What can the English Baccalaureate can learn from The History Boys?

The History Boys by Alan Bennett, set during  Margaret Thatcher‘s government,  tells the story of a group of young boys from the North of England aiming to attend University, the most prestigious of Russell Group institution’s Oxford and Cambridge. The role of Irwin takes centre stage when enlisted by the Headmaster to prepare them for their application process. He does so by challengeng them to think outside the box and deliver an answer not that the examiners want to read but elaborates on the colour of the period that is not common or popular opinion, and these shock and awe tactics such as this have become more common practice in examinations.

Examples of this see students electing to defend the administration of Nazi Germany under Adolf Hitler rather than attack it for its obvious crimes against humanity because they can become, or at least could when it was, unique to highlight and defend hat Germany under Hitler,  and the Nazi government dealt with the economic deficit at a time when people were starving and out of work.

The point made by Irwin is this: when all qualifications are equal, and all extra-curricular experience is the same, what stands candidates apart? It is the intelligent thought that candidates approach their answers with.

IRWIN: But this is History. Distance yourselves. Our perspective on the past alters. Looking back, immediately in front of us is dead ground. We don’t see it, and because we don’t see it this means that there is no period so remote as the recent past. And one of the historian’s jobs is to anticipate what our perspective of that period will be… even on the Holocaust”.

 

The English Baccalaureate

In my opinion the SATS, GCSE and A-Level assessment system is creating a system of students who are only prepared to regurgitate the information the examination wants from them rather than critically analyzing and interpreting the information and making their own decisions based upon the fact like you would at University.

Incentivising greater performance during the GCSE period to be rewarded with the English Baccalaureate when students achieve 5 A star – C qualifications in English, Maths, Science and Modern Foreign Language with either Geography or History as the fifth subject is just one of the new measures being steamrollered in by Education secretary Michael Gove to increase expectations of students.

Along with changes to examinations favouring end of year assessments over modular study the Tory-led government are sending an ill-judged message to the youth of this country. The message is being heard loud and clear: Tories want students only to be tested once per year, in big exams, and want students to focus their attention on the English Baccalaureate subjects. Perhaps this is how Michael Gove performed best but this kind of education is not the same as one that nurtures the thirst for knowledge in students’.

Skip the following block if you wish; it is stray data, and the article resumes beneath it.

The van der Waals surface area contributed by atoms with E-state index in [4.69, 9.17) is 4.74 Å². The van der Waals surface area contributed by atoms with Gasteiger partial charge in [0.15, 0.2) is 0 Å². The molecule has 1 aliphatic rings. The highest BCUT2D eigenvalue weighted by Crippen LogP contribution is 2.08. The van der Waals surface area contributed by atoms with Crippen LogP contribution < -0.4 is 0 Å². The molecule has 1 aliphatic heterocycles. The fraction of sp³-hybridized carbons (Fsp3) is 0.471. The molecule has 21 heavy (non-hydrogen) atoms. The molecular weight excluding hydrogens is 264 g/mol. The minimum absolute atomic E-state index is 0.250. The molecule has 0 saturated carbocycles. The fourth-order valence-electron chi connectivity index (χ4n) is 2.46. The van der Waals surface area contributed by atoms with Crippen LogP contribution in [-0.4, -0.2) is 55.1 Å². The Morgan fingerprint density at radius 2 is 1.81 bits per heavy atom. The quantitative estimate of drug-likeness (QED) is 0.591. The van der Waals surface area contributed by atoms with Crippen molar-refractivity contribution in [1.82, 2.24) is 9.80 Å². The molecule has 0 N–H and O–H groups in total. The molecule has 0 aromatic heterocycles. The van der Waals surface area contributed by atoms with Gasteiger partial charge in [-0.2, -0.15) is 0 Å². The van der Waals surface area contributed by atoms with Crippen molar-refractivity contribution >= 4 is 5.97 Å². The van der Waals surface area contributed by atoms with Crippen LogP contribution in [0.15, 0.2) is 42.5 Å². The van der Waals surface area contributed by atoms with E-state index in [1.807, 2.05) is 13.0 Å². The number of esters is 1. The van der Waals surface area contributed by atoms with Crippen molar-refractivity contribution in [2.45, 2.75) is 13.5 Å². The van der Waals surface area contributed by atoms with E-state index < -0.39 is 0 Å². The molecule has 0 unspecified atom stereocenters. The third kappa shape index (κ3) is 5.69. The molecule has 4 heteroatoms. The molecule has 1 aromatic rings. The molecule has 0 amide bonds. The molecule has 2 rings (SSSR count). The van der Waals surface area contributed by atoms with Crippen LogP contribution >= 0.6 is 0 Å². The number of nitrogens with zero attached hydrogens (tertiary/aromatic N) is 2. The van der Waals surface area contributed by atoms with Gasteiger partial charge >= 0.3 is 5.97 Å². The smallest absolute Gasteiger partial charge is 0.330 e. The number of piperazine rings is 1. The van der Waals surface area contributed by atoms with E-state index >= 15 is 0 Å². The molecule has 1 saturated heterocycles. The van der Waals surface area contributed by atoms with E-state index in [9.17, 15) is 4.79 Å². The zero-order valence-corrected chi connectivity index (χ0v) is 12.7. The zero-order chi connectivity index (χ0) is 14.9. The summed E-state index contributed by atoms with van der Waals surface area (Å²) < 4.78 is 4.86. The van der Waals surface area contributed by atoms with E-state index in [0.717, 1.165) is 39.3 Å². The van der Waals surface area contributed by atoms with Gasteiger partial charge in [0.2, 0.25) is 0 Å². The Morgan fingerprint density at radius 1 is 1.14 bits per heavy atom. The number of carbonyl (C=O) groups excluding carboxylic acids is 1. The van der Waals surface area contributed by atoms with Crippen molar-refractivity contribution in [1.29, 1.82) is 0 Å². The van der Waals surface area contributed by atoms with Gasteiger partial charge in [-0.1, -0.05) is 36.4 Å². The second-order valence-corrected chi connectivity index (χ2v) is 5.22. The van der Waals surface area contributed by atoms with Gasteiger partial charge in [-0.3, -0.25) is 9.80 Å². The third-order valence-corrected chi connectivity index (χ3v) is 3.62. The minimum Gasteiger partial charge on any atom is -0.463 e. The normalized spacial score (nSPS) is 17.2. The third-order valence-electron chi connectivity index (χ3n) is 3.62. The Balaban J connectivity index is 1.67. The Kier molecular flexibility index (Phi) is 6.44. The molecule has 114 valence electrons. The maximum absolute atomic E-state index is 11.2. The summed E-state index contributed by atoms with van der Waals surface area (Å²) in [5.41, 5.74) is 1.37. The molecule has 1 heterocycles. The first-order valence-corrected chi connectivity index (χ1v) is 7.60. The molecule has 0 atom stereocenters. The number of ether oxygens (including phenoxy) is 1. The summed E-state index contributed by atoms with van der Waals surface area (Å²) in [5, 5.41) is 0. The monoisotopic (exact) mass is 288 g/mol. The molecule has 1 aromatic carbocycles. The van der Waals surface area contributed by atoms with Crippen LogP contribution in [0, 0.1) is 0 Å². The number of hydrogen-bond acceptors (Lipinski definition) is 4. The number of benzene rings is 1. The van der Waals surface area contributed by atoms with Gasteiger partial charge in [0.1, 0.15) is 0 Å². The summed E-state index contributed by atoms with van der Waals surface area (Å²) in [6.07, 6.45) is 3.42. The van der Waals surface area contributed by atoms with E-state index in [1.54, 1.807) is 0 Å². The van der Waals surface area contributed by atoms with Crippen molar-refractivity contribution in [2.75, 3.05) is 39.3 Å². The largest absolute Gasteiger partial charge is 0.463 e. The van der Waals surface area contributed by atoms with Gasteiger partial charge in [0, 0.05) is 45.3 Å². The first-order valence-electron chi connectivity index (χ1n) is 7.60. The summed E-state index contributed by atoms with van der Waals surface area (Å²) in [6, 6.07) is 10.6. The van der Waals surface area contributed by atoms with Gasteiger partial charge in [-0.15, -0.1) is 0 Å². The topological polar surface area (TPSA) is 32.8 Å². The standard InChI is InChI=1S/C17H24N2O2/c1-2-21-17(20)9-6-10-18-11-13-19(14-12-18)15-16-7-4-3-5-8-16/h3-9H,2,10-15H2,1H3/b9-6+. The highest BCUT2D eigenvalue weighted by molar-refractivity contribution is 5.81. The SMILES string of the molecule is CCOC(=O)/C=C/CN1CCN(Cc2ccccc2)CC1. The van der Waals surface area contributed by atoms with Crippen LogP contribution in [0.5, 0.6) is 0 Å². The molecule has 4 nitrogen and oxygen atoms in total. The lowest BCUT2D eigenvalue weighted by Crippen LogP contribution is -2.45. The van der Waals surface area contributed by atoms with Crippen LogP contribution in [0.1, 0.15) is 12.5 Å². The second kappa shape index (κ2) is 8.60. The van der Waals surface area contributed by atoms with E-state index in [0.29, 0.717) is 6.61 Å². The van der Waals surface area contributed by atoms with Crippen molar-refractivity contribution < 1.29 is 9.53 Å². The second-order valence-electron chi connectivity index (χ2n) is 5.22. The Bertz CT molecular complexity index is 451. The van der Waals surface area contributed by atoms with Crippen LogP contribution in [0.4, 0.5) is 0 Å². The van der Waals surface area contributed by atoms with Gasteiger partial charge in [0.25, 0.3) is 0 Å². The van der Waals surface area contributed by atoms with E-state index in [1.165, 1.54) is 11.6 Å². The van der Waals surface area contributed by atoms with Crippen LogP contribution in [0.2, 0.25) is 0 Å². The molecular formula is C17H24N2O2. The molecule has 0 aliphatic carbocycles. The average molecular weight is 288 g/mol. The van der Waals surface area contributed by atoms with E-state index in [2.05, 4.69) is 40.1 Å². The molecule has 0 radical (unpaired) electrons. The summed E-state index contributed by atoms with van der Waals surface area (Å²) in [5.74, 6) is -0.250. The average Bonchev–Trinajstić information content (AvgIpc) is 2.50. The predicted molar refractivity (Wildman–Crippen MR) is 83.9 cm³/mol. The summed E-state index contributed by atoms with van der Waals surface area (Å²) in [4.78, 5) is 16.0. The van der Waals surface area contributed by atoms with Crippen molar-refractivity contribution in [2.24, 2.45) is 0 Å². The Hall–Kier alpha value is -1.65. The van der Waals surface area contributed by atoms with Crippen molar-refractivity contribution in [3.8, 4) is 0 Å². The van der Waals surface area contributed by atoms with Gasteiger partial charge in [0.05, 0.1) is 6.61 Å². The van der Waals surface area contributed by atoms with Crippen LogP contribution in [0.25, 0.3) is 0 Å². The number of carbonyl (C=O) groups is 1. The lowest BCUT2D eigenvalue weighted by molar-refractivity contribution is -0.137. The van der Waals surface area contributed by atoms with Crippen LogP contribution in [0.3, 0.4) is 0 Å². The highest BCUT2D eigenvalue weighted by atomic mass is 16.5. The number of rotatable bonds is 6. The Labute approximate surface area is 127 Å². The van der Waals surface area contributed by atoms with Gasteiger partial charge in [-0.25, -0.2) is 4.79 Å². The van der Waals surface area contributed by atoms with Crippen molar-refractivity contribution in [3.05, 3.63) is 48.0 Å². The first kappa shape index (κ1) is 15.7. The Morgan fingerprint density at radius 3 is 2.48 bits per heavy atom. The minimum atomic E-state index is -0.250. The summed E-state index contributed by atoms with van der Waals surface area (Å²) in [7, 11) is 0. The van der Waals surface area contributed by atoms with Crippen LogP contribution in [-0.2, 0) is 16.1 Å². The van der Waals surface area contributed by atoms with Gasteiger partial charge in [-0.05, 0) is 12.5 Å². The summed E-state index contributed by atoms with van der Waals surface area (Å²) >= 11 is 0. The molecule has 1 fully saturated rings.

Each student is different, along with their learning style, and attributing a one size fits all assessment can only lead to misery of our youth. My own personal experience of secondary education is one of discontent and failed promise. As a student of a state school I enjoyed my teen years with around 30 other children with a one size fits all approach to lessons (for the most part) and my learning style could not deal with it. I left secondary education with a handful of decent qualifications but I know I could have achieved better if the way in, which I was taught spoke to me. It didn’t and at 16 those qualifications label you a success or a failure. If you pass you can go onto College and then University. If you fail you’re in life for the long haul and you need to get a job to live, and work up through the ranks, perhaps destined to live on National Minimum Wage for the majority of your life.

It is right to want to  our children to achieve but to lose the argument as the Government has done on what the Eng Bacc represents and how it is implemented is is criminal. It is obvious that Gove wants to institute his method of education; advocating for latin and history to take greater prominence over subjects like R.E, Business Studies, Drama and Design & Technology.

One thing that a history degree would’ve taught Gove, himself a English graduate of Oxford University, is that society changes. And that recessing back to the 80s style of education when Thatcher destroyed the aspiration of hope for many of our countries’ young people is not desirable.

We need to look to the future and how we equip our young people for the future. We need to create a society of free-thinking individuals not just parrots. The History Boys can teach us that we all have our place in life, that we should aspire to achieve, and that each individual is different capable of giving a different perspective on life and that should be encouraged and empowered.

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